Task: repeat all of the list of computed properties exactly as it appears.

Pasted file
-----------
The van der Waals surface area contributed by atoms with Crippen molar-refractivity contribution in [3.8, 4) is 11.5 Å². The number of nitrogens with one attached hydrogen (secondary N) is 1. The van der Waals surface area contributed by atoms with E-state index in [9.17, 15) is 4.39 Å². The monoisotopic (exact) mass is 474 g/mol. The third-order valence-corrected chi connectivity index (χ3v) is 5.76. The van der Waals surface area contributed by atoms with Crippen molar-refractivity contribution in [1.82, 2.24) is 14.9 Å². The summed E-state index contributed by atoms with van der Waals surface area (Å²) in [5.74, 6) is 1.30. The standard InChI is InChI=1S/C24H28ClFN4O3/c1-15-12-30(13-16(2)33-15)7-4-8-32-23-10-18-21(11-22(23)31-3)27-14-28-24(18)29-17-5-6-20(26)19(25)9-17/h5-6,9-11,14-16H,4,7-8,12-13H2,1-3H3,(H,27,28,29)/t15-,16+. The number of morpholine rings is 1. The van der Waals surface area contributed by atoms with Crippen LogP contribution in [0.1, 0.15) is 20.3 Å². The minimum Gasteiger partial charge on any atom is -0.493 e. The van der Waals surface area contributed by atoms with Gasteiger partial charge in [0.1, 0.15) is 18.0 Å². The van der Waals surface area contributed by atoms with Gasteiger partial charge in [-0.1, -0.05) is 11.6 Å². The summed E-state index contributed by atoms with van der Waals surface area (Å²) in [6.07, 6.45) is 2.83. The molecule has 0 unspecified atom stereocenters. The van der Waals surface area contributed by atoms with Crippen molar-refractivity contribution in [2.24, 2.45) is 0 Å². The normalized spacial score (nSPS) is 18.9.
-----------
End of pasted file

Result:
The van der Waals surface area contributed by atoms with Crippen molar-refractivity contribution in [3.8, 4) is 11.5 Å². The number of nitrogens with one attached hydrogen (secondary N) is 1. The van der Waals surface area contributed by atoms with E-state index in [9.17, 15) is 4.39 Å². The monoisotopic (exact) mass is 474 g/mol. The third-order valence-corrected chi connectivity index (χ3v) is 5.76. The van der Waals surface area contributed by atoms with Crippen molar-refractivity contribution in [1.82, 2.24) is 14.9 Å². The summed E-state index contributed by atoms with van der Waals surface area (Å²) in [5.74, 6) is 1.30. The standard InChI is InChI=1S/C24H28ClFN4O3/c1-15-12-30(13-16(2)33-15)7-4-8-32-23-10-18-21(11-22(23)31-3)27-14-28-24(18)29-17-5-6-20(26)19(25)9-17/h5-6,9-11,14-16H,4,7-8,12-13H2,1-3H3,(H,27,28,29)/t15-,16+. The number of morpholine rings is 1. The van der Waals surface area contributed by atoms with Crippen LogP contribution in [0.1, 0.15) is 20.3 Å². The minimum Gasteiger partial charge on any atom is -0.493 e. The van der Waals surface area contributed by atoms with Gasteiger partial charge in [0.1, 0.15) is 18.0 Å². The van der Waals surface area contributed by atoms with Gasteiger partial charge in [-0.1, -0.05) is 11.6 Å². The summed E-state index contributed by atoms with van der Waals surface area (Å²) in [6.07, 6.45) is 2.83. The molecule has 0 unspecified atom stereocenters. The van der Waals surface area contributed by atoms with Crippen molar-refractivity contribution in [2.24, 2.45) is 0 Å². The normalized spacial score (nSPS) is 18.9.